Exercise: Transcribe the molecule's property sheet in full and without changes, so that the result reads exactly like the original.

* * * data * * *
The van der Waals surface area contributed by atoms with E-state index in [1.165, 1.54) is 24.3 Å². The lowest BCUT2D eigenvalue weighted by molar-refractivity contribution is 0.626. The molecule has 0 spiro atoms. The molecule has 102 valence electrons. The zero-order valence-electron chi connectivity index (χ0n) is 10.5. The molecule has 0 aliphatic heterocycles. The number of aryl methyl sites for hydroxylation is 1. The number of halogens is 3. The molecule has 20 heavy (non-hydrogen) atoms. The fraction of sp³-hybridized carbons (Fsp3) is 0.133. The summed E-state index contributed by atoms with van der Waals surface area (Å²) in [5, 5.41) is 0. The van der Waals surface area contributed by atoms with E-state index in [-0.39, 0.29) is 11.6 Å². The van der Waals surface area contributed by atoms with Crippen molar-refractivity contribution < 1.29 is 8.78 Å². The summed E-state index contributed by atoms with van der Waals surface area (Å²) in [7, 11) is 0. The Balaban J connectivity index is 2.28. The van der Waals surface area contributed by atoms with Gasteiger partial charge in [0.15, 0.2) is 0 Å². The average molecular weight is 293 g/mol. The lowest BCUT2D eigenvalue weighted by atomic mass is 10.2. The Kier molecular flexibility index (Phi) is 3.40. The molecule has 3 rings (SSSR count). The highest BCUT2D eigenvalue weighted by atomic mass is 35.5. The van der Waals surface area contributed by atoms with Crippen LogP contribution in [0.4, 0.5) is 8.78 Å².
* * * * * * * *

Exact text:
The van der Waals surface area contributed by atoms with E-state index in [1.165, 1.54) is 24.3 Å². The lowest BCUT2D eigenvalue weighted by molar-refractivity contribution is 0.626. The molecule has 0 spiro atoms. The molecule has 102 valence electrons. The zero-order valence-electron chi connectivity index (χ0n) is 10.5. The molecule has 0 aliphatic heterocycles. The number of aryl methyl sites for hydroxylation is 1. The number of halogens is 3. The molecule has 20 heavy (non-hydrogen) atoms. The fraction of sp³-hybridized carbons (Fsp3) is 0.133. The summed E-state index contributed by atoms with van der Waals surface area (Å²) in [5, 5.41) is 0. The van der Waals surface area contributed by atoms with E-state index in [-0.39, 0.29) is 11.6 Å². The van der Waals surface area contributed by atoms with Crippen molar-refractivity contribution < 1.29 is 8.78 Å². The summed E-state index contributed by atoms with van der Waals surface area (Å²) in [7, 11) is 0. The Balaban J connectivity index is 2.28. The van der Waals surface area contributed by atoms with Gasteiger partial charge in [0.15, 0.2) is 0 Å². The average molecular weight is 293 g/mol. The lowest BCUT2D eigenvalue weighted by atomic mass is 10.2. The Kier molecular flexibility index (Phi) is 3.40. The molecule has 3 rings (SSSR count). The highest BCUT2D eigenvalue weighted by atomic mass is 35.5. The van der Waals surface area contributed by atoms with Crippen LogP contribution in [0.4, 0.5) is 8.78 Å².